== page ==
Protecting our heritage from metal thieves
Published Wednesday, 13 March 2013
Northampton’s historic Guildhall has been recognised as leading the fight in deterring metal thieves.
Today, Wednesday 13 March, the Minister for Criminal Information Lord Taylor of Holbeach visited Northampton Borough Council’s Guildhall offices to see how technology is being used to protect our heritage.
Earlier this year, the Guildhall became one of the first buildings in the country to trial a new engraving technique. Northampton Borough Council working with engineers from the Institute of Materials, Minerals and Mining have engraved the Guildhall’s lead roof tiles with details of their owner so that if stolen, they can be checked against a national database.
Councillor David Mackintosh, Leader of Northampton Borough Council said: "The Guildhall is a fantastic example of Victorian gothic architecture, and a true landmark of our town. So it was a real honour to welcome Lord Taylor to the Guildhall to discuss the work we are doing to protect our heritage for future generations. Historic buildings all over the country are being targeted by metal thieves, and I am happy that we are not just part of the discussion but taking action to support the Home Office in preventing people from stealing our nation’s heritage.”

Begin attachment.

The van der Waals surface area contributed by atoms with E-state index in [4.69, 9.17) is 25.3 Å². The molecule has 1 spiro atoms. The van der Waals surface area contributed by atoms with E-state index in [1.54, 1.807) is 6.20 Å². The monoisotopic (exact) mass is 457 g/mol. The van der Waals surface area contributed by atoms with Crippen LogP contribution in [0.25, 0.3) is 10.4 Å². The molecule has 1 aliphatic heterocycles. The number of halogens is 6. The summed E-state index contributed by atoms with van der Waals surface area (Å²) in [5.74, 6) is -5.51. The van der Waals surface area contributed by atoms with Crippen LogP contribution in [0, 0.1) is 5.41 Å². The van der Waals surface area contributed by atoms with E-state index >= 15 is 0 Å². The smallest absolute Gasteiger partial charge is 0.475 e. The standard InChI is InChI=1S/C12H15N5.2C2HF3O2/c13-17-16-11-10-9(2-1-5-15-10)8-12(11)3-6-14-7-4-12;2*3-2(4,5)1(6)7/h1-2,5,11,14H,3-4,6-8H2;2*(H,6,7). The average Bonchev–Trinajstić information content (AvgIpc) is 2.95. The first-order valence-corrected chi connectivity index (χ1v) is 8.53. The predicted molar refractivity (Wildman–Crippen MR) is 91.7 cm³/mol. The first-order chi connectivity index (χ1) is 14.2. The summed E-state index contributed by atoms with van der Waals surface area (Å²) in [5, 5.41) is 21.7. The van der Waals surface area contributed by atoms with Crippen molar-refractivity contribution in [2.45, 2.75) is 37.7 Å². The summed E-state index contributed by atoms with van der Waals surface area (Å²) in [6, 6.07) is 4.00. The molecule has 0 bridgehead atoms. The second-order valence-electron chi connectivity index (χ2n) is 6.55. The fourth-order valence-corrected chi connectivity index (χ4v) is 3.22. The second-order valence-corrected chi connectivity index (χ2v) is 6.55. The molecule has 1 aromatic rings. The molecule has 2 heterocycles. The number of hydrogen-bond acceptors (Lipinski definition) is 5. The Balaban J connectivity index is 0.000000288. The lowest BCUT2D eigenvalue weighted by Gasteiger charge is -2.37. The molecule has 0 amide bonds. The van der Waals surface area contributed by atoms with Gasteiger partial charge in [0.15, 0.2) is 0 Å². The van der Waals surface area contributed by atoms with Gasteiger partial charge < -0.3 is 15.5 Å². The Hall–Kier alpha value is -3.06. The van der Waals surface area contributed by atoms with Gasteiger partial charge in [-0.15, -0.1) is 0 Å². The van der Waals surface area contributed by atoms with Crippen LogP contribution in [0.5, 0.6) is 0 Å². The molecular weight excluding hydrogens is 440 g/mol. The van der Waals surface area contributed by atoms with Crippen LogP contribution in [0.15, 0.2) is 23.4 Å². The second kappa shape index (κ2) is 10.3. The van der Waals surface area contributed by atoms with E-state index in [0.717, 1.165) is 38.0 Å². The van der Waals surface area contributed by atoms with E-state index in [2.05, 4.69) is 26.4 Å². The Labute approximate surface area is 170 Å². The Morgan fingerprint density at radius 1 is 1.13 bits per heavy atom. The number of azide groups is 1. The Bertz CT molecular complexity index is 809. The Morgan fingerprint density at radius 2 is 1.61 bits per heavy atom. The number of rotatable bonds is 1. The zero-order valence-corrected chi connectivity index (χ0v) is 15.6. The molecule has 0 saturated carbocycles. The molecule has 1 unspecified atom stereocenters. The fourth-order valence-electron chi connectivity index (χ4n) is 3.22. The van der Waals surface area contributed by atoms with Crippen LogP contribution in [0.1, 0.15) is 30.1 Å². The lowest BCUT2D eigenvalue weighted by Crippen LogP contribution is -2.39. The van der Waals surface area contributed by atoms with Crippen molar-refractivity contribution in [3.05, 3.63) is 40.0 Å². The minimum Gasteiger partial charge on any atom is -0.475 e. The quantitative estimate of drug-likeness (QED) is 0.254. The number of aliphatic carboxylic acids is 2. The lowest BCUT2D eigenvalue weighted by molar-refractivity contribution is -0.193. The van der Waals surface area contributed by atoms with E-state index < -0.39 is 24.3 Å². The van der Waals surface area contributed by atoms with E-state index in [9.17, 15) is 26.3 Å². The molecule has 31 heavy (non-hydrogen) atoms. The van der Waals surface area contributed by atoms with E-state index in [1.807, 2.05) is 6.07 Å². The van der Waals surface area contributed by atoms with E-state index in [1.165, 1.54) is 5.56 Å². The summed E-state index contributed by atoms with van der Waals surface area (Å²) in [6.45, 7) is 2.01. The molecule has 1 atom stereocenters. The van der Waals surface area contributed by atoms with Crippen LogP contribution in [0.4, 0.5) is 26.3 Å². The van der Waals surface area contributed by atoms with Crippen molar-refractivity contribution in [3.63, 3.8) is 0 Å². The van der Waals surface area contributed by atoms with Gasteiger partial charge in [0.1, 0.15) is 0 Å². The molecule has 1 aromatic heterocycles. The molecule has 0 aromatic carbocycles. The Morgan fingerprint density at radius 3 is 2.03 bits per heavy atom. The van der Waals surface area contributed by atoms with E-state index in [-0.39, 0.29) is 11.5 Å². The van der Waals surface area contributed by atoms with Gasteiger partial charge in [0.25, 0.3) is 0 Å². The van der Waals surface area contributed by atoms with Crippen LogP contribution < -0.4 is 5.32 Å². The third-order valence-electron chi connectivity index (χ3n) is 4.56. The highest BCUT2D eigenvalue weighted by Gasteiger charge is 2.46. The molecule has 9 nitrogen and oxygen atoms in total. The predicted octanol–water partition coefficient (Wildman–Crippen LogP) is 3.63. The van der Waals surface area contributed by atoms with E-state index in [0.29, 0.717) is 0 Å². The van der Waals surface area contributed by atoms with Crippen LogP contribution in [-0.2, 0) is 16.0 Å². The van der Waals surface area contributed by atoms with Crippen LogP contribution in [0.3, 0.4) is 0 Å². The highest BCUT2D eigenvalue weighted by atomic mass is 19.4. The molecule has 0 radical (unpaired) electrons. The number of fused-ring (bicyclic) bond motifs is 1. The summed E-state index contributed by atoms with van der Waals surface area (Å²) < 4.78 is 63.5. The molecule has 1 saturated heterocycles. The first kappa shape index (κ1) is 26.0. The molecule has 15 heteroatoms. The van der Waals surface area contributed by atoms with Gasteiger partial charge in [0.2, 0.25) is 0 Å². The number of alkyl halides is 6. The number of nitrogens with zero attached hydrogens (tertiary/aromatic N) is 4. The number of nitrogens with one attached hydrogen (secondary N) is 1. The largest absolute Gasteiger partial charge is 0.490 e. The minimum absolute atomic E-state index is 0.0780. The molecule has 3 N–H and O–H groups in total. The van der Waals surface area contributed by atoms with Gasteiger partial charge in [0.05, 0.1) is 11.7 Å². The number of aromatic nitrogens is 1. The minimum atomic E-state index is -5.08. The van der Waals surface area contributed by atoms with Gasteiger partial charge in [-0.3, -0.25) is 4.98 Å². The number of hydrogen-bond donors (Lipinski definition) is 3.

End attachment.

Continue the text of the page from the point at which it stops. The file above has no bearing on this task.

The scheme is designed to help reduce the estimated 1,000 metal thefts per week in the UK which cost the taxpayer around £220 million every year.
More articles in the news archive